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Keep calm and mow on

by Phil Callaway


We live in the town of Three Hills, Alberta, population 3,500—if you count cats. Nothing happens here. Until this past June when my son Steve looked through the window and saw a tornado moving in the general direction of his house. So he did what any responsible male adult would do. Grabbed his smartphone, pressed record, threw open the back door and ran straight toward the monster, hoping for a better camera angle. 

The twister touched down a few football fields away, but Steve kept calm and filmed on. It tore a roof from a barn, hurled a grain bin half a mile, flipped and crumpled an RV, while half the town pointed their phones at the sky and gasped, “Woah, have you ever?” 

Our neighbors Theunis and Cecelia Wessels had front row seats. But Cecelia was napping, and as for Theunis, well, he had a lawn to mow. 

Their daughter woke Cecelia and pointed out the window. A massive funnel was ripping through the field behind their house, while her husband calmly mowed the lawn. Like my son, her first thought was, grab a camera.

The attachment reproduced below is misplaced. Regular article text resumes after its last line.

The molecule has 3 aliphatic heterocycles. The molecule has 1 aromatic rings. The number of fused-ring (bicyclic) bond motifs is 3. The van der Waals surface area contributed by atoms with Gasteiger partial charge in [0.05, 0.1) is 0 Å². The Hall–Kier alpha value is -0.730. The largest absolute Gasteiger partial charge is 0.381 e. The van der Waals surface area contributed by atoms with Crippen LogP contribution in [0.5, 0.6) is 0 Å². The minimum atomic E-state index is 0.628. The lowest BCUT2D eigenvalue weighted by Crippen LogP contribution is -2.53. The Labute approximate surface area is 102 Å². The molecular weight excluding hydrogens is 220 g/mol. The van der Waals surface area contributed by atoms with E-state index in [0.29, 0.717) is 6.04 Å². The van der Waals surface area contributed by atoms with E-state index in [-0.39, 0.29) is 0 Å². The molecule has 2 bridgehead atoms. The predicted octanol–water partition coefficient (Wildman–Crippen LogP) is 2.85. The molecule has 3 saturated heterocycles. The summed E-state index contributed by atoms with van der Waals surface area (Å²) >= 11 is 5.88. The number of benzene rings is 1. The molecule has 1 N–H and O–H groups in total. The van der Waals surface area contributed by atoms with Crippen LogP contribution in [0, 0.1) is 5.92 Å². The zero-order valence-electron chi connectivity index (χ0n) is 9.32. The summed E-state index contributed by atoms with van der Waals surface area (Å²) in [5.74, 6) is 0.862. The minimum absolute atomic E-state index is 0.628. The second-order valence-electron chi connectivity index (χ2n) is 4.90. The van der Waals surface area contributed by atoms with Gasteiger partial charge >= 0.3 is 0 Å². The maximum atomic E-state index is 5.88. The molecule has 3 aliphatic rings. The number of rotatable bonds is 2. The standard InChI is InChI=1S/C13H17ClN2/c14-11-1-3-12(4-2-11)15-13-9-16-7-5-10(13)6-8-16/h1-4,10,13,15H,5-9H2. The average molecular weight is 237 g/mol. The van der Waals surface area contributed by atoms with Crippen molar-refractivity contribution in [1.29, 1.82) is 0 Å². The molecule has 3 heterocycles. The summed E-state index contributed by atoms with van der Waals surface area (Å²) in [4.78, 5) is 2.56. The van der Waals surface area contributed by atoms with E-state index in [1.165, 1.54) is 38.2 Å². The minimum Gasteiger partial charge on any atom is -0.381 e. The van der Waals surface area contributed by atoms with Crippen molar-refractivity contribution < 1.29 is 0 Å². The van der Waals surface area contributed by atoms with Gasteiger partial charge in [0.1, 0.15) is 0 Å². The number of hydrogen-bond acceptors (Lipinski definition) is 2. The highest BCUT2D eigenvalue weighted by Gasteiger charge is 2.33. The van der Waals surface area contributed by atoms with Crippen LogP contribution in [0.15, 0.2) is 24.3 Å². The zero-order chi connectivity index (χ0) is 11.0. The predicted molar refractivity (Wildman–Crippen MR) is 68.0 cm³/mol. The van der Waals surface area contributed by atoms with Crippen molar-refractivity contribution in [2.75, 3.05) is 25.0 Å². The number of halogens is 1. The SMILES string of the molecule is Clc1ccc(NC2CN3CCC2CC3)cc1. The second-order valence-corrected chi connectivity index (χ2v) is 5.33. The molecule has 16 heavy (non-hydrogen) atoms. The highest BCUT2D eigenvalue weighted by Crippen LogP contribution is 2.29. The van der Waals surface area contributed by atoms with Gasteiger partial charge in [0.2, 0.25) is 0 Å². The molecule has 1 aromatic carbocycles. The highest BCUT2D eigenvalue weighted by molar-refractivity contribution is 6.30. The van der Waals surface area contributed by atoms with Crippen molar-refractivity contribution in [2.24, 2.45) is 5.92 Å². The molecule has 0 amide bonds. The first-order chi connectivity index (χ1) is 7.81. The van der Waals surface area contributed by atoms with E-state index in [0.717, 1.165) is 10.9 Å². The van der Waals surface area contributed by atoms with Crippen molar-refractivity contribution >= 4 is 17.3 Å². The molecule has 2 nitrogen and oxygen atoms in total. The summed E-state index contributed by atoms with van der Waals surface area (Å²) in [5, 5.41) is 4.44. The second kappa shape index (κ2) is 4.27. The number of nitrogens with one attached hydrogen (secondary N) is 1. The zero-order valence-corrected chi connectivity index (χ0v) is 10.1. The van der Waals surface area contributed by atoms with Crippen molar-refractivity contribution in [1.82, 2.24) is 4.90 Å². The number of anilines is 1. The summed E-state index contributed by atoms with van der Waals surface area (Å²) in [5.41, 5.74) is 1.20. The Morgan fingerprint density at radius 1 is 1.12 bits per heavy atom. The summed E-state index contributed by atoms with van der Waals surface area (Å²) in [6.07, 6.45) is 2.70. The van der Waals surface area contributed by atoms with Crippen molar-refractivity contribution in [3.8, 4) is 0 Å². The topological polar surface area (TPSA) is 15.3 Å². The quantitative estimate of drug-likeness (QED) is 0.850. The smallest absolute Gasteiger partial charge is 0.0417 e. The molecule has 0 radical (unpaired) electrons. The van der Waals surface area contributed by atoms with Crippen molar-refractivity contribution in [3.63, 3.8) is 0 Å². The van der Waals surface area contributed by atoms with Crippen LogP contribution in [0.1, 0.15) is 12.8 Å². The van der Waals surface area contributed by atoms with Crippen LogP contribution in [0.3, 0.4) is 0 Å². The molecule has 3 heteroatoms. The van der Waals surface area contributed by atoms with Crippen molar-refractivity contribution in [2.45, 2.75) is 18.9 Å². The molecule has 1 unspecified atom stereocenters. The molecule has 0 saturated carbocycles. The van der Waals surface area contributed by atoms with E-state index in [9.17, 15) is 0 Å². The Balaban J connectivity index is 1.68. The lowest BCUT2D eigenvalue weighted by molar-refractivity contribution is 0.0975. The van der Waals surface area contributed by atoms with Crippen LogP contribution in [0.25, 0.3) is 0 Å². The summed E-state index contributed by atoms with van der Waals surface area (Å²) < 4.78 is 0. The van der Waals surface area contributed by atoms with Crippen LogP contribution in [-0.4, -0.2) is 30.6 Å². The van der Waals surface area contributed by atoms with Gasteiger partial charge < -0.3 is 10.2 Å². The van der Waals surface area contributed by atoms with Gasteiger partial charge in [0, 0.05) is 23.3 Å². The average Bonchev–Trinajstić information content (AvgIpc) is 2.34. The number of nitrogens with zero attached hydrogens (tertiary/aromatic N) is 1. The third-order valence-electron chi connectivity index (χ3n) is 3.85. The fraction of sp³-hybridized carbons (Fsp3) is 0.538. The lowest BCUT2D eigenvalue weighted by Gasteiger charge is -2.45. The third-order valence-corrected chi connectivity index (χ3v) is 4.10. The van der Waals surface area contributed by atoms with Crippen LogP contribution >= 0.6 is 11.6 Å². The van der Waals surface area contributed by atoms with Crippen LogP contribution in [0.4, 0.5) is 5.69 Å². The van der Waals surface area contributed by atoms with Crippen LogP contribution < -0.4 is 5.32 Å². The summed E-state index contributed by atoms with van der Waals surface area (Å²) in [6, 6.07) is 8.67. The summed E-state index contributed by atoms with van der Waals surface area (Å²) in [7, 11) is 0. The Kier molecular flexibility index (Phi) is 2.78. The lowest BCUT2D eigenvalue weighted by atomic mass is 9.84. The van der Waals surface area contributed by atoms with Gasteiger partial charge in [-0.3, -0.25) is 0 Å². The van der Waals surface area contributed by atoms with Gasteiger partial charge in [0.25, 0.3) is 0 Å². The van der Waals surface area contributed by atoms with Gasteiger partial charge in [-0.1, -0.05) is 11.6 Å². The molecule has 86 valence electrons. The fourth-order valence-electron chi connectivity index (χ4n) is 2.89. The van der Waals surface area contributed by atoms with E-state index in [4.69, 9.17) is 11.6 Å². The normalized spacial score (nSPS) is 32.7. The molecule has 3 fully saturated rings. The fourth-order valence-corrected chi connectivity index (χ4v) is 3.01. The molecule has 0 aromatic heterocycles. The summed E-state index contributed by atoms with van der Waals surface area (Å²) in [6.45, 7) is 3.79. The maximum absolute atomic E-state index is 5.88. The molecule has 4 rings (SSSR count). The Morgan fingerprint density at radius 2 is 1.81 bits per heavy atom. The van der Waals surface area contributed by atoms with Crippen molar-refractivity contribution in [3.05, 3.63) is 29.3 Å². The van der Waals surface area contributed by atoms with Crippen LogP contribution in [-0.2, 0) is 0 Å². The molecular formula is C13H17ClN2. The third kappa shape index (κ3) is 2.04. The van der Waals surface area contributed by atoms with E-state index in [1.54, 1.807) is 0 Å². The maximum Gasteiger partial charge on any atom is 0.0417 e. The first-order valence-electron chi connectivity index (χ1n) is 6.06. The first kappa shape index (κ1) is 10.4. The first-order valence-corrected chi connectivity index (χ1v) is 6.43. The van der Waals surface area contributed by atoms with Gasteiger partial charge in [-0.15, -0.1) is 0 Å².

Cecelia put the picture on social media, and in no time, CNN, the BBC, and Time were among the hundreds that picked up the story. A German news outlet labeled Theunis, “The Chuck Norris of lawn mowing.” The Washington Times dubbed him “a breathtaking Internet legend.” 

“I had to get the lawn cut,” Theunis told reporters. “I knew it was there…I was keeping an eye on it.” “[The tornado] looks much closer if you look in the photo,” he said, “but it was really far away. Well, not really far, far away, but it was far away from us.” 

Some called Theunis crazier than a four dollar bill. Not me. I like this guy. Now, should you take cover if a tornado is coming? Yes. Please do. But the photo reminds me of a tiny bird perched in a nest while a thundering waterfall misses him by inches. 

I asked my neighbor Theunis about storms. “I’ve had my share of them,” he told me. “I was leading the pack climbing Russia’s highest peak. I slipped and fell 100 metres. They evacuated me 200 metres short of reaching the summit. That was a lifelong dream. Maybe that tornado prepared me for this one.” Then he smiled and told me his secret. “If your heart and soul belong to God,” he said, “storms still come. But you’re in His hands. Be cautious, but keep your faith. Trust God and be faithful.” 

Or as someone said on Twitter, “When the going gets tough the tough get mowing.”